The anticipation and management of air leaks and residual spaces post lung resection
Review Article

The anticipation and management of air leaks and residual spaces post lung resection

Michael Rolf Mueller, Beatrice A. Marzluf

Otto Wagner Hospital, Department of Thoracic Surgery, Baumgartner Hoehe 1, A-1145 Vienna, Austria

Corresponding to: Michael Rolf Mueller, MD, PhD. Otto Wagner Hospital, Department of Thoracic Surgery, Baumgartner Hoehe 1, A-1145 Vienna, Austria. Email:

Abstract: The incidence of any kind of air leaks after lung resections is reportedly around 50% of patients. The majority of these leaks doesn’t require any specific intervention and ceases within a few hours or days. The recent literature defines a prolonged air leak (PAL) as an air leak lasting beyond postoperative day 5. PAL is associated with a generally worse outcome with a more complicated postoperative course anxd prolonged hospital stay and increased costs. Some authors therefore consider any PAL as surgical complication. PAL is the most prevalent postoperative complication following lung resection and the most important determinant of postoperative length of hospital stay. A low predicted postoperative forced expiratory volume in 1 second (ppoFEV1) and upper lobe disease have been identified as significant risk factors involved in developing air leaks. Infectious conditions have also been reported to increase the risk of PAL. In contrast to the problem of PAL, there is only limited information from the literature regarding apical spaces after lung resection, probably because this common finding rarely leads to clinical consequences. This article addresses the pathogenesis of PAL and apical spaces, their prediction, prevention and treatment with a special focus on surgery for infectious conditions. Different predictive models to identify patients at higher risk for the development of PAL are provided. The discussion of surgical treatment options includes the use of pneumoperitoneum, blood patch, intrabronchial valves (IBV) and the flutter valve, and addresses the old question, whether or not to apply suction to chest tubes. The discussed prophylactic armentarium comprises of pleural tenting, prophylactic intraoperative pneumoperitoneum, sealing of the lung, buttressing of staple lines, capitonnage after resection of hydatid cysts, and plastic surgical options.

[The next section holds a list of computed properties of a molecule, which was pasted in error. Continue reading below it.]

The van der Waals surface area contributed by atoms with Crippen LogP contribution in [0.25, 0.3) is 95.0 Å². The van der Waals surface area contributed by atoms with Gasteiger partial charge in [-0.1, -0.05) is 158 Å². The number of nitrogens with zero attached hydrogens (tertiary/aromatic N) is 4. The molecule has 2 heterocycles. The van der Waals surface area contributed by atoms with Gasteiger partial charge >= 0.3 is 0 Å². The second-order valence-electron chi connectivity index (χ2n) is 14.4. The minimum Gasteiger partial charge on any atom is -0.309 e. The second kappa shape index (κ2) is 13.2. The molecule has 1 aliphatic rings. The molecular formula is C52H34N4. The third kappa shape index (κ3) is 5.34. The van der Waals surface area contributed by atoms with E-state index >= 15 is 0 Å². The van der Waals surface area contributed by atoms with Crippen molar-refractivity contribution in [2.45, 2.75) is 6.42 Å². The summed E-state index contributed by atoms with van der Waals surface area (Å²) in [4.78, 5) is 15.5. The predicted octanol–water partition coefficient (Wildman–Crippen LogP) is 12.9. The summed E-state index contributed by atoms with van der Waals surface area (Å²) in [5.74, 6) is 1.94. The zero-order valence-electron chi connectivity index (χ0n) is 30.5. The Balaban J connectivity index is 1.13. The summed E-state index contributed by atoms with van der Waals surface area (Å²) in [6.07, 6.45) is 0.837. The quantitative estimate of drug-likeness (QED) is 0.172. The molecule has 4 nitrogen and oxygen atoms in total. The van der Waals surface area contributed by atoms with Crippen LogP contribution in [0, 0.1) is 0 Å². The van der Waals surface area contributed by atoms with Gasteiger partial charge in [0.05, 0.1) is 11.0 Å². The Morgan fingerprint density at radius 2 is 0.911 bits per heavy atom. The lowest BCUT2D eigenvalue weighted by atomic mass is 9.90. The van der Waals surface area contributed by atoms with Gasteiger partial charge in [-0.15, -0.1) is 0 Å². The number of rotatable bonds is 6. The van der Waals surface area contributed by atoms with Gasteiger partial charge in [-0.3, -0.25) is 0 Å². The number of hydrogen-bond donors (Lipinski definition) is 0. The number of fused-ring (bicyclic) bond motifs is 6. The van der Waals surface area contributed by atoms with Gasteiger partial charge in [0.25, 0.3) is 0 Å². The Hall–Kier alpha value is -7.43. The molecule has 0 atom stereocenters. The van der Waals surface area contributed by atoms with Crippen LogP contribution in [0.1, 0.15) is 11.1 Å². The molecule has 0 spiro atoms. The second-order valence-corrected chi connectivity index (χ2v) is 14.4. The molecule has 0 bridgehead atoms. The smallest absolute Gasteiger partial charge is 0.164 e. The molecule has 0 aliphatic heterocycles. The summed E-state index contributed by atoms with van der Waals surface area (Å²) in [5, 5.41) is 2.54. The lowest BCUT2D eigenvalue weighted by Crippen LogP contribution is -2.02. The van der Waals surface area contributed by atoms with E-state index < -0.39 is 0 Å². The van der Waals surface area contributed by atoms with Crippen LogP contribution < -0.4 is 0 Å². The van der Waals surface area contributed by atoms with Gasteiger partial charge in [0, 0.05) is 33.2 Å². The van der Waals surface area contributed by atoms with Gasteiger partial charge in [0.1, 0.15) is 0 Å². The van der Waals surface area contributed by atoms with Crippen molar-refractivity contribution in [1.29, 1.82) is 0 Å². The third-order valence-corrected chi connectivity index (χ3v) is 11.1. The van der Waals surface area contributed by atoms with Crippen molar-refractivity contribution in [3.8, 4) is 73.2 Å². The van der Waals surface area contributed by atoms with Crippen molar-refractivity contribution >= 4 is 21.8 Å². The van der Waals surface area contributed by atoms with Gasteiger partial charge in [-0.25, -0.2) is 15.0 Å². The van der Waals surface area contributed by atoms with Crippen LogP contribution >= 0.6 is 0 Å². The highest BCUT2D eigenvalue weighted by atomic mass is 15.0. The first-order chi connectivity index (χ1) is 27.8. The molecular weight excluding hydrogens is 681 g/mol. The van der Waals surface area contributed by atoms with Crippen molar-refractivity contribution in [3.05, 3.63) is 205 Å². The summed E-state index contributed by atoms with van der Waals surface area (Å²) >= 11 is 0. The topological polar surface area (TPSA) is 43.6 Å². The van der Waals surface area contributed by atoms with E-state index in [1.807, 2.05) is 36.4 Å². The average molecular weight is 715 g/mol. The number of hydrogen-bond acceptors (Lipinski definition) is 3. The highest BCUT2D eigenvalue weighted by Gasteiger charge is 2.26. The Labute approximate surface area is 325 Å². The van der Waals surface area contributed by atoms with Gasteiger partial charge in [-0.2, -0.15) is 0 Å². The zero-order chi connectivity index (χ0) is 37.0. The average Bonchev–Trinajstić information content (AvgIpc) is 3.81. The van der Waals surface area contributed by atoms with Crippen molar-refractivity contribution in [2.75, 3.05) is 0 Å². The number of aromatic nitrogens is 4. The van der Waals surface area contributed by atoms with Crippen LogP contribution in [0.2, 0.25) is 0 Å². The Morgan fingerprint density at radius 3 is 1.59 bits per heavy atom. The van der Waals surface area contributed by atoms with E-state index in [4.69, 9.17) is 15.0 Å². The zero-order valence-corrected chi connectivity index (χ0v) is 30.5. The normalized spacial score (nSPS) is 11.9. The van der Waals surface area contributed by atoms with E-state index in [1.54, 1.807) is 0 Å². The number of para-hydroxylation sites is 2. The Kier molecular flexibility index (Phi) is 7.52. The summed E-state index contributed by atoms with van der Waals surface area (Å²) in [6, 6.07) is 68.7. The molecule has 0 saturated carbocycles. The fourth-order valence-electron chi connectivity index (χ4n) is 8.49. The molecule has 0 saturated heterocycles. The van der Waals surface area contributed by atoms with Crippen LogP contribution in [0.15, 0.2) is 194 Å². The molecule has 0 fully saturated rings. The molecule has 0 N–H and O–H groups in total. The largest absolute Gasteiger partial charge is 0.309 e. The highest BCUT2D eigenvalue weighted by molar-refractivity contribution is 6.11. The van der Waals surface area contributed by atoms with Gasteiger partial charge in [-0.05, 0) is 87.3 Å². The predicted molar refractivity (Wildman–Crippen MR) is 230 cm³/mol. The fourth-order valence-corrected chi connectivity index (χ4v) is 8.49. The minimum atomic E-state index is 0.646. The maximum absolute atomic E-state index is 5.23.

Keywords: Prolonged postoperative air leak; postoperative apical space; prevention; management; infectious conditions

Submitted Sep 18, 2013. Accepted for publication Nov 27, 2013.

doi: 10.3978/j.issn.2072-1439.2013.11.29

Air leaks

Definition and quantification of air leaks

A postoperative air leak is defined by air escaping the lung parenchyma into the pleural space after any kind of surgery in the chest. As simple as this definition may look like, its clinical implementation very often is based on pure individual judgement. In fact it is not easy to quantify the amount of air bubbling through a water seal of any closed chest tube drainage system, which all go back to an invention made by Gotthard Bülau, a popular German internist, who lived and worked in Hamburg between 1835 and 1900 (1,2). Bülau used a pleural drainage system with a tube draining fluid and air under water in order to maintain a negative pressure inside the pleural cavity. Bülau used this method to treat pleural empyema since 1875 and published his technique 1891. Since surgery of the chest was not possible at the time, Bülau certainly could not anticipate the paramount importance of his idea for thoracic surgery.

Given the difficulty of a quantitative judgment, qualitative evaluation of air leaks can be attempted by differentiating active leaks-originating from bronchiolo-alveolar districts-from passive leaks due to limited lung compliance and space problems. If traditional closed chest tube systems with water-seal are used, this differentiation is quite susceptible to individual experience and expertise of medical and nursing personnel. In addition different opinions exist among physicians about qualitative and quantitative aspects of air leaks.